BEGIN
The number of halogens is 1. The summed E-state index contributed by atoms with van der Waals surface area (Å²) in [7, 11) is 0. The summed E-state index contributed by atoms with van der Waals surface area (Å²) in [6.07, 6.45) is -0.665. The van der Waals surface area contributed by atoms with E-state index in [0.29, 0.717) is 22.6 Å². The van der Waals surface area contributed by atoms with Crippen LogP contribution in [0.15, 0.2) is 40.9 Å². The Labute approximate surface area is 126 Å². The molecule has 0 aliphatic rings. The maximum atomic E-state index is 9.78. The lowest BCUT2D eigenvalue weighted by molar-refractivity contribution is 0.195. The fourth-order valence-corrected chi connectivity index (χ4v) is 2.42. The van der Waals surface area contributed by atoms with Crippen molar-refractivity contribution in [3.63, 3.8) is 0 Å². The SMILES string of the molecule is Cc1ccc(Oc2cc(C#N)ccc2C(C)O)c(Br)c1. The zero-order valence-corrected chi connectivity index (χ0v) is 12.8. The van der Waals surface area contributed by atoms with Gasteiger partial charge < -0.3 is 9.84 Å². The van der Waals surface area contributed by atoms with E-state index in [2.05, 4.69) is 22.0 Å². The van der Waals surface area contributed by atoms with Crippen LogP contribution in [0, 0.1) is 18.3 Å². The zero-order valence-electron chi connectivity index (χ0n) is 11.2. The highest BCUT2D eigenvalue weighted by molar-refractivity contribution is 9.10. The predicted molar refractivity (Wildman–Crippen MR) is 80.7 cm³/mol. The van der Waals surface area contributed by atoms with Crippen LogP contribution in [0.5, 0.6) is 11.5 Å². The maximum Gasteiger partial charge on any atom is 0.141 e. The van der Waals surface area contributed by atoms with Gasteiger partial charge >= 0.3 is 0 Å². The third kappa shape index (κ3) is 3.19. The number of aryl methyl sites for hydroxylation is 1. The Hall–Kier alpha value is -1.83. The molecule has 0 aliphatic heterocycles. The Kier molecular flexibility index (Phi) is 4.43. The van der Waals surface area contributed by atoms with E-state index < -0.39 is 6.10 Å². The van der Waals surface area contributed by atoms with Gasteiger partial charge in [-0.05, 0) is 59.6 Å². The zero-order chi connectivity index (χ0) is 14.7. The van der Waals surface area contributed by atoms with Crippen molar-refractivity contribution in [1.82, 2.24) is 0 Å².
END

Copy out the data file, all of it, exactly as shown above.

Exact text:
The number of halogens is 1. The summed E-state index contributed by atoms with van der Waals surface area (Å²) in [7, 11) is 0. The summed E-state index contributed by atoms with van der Waals surface area (Å²) in [6.07, 6.45) is -0.665. The van der Waals surface area contributed by atoms with E-state index in [0.29, 0.717) is 22.6 Å². The van der Waals surface area contributed by atoms with Crippen LogP contribution in [0.15, 0.2) is 40.9 Å². The Labute approximate surface area is 126 Å². The molecule has 0 aliphatic rings. The maximum atomic E-state index is 9.78. The lowest BCUT2D eigenvalue weighted by molar-refractivity contribution is 0.195. The fourth-order valence-corrected chi connectivity index (χ4v) is 2.42. The van der Waals surface area contributed by atoms with Crippen molar-refractivity contribution in [3.63, 3.8) is 0 Å². The SMILES string of the molecule is Cc1ccc(Oc2cc(C#N)ccc2C(C)O)c(Br)c1. The zero-order valence-corrected chi connectivity index (χ0v) is 12.8. The van der Waals surface area contributed by atoms with Gasteiger partial charge < -0.3 is 9.84 Å². The van der Waals surface area contributed by atoms with E-state index in [2.05, 4.69) is 22.0 Å². The van der Waals surface area contributed by atoms with Crippen LogP contribution in [0, 0.1) is 18.3 Å². The zero-order valence-electron chi connectivity index (χ0n) is 11.2. The highest BCUT2D eigenvalue weighted by molar-refractivity contribution is 9.10. The predicted molar refractivity (Wildman–Crippen MR) is 80.7 cm³/mol. The van der Waals surface area contributed by atoms with Crippen LogP contribution in [0.5, 0.6) is 11.5 Å². The maximum Gasteiger partial charge on any atom is 0.141 e. The van der Waals surface area contributed by atoms with Gasteiger partial charge >= 0.3 is 0 Å². The third kappa shape index (κ3) is 3.19. The number of aryl methyl sites for hydroxylation is 1. The Hall–Kier alpha value is -1.83. The molecule has 0 aliphatic heterocycles. The Kier molecular flexibility index (Phi) is 4.43. The van der Waals surface area contributed by atoms with E-state index < -0.39 is 6.10 Å². The van der Waals surface area contributed by atoms with Gasteiger partial charge in [-0.05, 0) is 59.6 Å². The zero-order chi connectivity index (χ0) is 14.7. The van der Waals surface area contributed by atoms with Crippen molar-refractivity contribution in [1.82, 2.24) is 0 Å².